longitude[län′jə to̵̅o̅d′, -tyo̵̅o̅d′; lôn′-]
- The definition of longitude is the distance on the Earth's surface between a specific point and the prime meridian in Greenwich England, measured as a degree or the difference in time from the prime meridian.
An example of longitude is that New York City is at 74° degrees west and local time is 5 hours less than Greenwich mean time.
- distance east or west on the earth's surface, measured as an arc of the equator (in degrees up to 180° or by the difference in time) between the meridian passing through a particular place and a standard or prime meridian, usually the one passing through Greenwich, England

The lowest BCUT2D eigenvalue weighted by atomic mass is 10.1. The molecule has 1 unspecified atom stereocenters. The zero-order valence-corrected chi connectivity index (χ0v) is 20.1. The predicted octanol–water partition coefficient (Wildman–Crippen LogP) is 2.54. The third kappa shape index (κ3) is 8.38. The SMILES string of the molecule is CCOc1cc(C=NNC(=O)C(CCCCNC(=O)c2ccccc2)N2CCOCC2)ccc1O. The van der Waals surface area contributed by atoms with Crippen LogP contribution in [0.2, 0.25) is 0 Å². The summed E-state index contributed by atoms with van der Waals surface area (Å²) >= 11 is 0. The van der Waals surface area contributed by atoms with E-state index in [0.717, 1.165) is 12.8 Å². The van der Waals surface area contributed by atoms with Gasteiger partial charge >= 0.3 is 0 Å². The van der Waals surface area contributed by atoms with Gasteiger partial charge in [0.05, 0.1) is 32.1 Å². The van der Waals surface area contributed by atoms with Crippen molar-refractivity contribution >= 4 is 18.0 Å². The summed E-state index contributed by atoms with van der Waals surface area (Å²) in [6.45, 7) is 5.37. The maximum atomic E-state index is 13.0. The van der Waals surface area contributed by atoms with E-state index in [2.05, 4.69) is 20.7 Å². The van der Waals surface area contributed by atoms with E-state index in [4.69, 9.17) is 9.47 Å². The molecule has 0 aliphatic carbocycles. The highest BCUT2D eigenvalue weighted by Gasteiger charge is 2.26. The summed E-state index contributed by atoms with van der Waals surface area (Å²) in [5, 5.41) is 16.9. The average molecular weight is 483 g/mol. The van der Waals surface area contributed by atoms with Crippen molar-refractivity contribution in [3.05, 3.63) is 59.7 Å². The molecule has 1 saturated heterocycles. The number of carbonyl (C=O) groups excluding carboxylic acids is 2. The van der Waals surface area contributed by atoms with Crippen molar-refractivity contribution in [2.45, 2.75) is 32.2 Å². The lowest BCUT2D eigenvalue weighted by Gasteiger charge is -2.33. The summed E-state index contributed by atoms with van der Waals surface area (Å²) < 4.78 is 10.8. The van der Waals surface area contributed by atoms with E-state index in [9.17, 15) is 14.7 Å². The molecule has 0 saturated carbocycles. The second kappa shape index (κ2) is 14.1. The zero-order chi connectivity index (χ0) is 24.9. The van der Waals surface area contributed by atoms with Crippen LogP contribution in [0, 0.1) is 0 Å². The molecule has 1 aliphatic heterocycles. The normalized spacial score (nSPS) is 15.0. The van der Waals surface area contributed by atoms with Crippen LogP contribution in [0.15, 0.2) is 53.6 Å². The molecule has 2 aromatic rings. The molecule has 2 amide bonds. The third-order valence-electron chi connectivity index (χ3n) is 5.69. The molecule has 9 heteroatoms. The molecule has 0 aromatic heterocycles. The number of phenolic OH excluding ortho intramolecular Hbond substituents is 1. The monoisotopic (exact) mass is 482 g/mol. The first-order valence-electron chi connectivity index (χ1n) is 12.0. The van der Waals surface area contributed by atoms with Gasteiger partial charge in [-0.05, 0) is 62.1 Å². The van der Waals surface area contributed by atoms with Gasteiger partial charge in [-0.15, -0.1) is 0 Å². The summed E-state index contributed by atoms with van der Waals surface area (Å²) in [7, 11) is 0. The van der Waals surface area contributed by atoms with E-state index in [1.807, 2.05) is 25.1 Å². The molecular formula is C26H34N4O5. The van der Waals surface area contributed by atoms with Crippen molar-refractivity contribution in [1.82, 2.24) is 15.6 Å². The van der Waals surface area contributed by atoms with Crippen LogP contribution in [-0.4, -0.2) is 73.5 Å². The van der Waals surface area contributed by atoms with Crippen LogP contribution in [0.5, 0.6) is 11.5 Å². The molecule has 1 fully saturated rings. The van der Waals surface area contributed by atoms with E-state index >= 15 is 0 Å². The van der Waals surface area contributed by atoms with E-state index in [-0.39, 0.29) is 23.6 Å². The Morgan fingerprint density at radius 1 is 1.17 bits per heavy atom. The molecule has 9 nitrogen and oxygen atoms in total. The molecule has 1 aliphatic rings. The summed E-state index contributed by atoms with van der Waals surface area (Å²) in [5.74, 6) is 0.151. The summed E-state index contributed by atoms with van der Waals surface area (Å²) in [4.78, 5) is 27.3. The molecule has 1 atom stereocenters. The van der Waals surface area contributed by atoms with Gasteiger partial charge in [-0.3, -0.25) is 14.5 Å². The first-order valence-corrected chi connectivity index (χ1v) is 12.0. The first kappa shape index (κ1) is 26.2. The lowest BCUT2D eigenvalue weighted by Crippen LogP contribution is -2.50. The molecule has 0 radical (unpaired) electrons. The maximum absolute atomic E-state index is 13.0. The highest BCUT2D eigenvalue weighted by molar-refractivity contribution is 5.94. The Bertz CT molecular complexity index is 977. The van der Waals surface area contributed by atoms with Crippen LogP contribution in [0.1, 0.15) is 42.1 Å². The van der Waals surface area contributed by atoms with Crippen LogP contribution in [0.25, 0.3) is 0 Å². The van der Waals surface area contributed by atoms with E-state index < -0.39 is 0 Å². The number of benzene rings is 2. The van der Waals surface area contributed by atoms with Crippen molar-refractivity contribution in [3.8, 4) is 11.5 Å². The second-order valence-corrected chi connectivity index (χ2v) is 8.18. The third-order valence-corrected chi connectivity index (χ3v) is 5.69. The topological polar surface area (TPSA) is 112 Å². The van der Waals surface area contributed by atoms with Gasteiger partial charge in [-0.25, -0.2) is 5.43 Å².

Origin of longitudeMiddle English ; from Classical Latin longitudo ; from longus, long
- Angular distance on the earth's surface, measured east or west from the Prime Meridian at Greenwich, England, to the meridian passing through a position, expressed in degrees (or hours), minutes, and seconds.
- Celestial longitude.
Origin of longitudeMiddle English, length, a measured length, from Old French, from Latin longitūdō, longitūdin-, from longus, long; see del-1 in Indo-European roots.